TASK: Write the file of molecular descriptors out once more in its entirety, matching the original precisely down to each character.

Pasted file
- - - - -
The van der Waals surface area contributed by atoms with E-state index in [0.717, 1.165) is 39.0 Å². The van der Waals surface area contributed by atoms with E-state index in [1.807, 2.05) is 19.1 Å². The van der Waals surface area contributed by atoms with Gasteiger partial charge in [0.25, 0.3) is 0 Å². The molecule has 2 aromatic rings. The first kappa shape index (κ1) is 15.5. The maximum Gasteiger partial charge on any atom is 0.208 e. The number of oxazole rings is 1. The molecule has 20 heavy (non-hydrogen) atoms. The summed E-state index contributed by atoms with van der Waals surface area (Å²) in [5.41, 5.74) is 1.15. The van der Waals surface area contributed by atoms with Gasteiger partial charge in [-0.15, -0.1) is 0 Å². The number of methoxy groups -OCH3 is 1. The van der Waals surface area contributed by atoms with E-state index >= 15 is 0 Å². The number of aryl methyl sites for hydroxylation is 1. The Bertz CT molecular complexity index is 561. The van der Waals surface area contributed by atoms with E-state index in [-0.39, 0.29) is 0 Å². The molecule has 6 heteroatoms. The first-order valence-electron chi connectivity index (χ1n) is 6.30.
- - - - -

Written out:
The van der Waals surface area contributed by atoms with E-state index in [0.717, 1.165) is 39.0 Å². The van der Waals surface area contributed by atoms with E-state index in [1.807, 2.05) is 19.1 Å². The van der Waals surface area contributed by atoms with Gasteiger partial charge in [0.25, 0.3) is 0 Å². The molecule has 2 aromatic rings. The first kappa shape index (κ1) is 15.5. The maximum Gasteiger partial charge on any atom is 0.208 e. The number of oxazole rings is 1. The molecule has 20 heavy (non-hydrogen) atoms. The summed E-state index contributed by atoms with van der Waals surface area (Å²) in [5.41, 5.74) is 1.15. The van der Waals surface area contributed by atoms with Gasteiger partial charge in [-0.15, -0.1) is 0 Å². The number of methoxy groups -OCH3 is 1. The van der Waals surface area contributed by atoms with E-state index >= 15 is 0 Å². The number of aryl methyl sites for hydroxylation is 1. The Bertz CT molecular complexity index is 561. The van der Waals surface area contributed by atoms with E-state index in [-0.39, 0.29) is 0 Å². The molecule has 6 heteroatoms. The first-order valence-electron chi connectivity index (χ1n) is 6.30.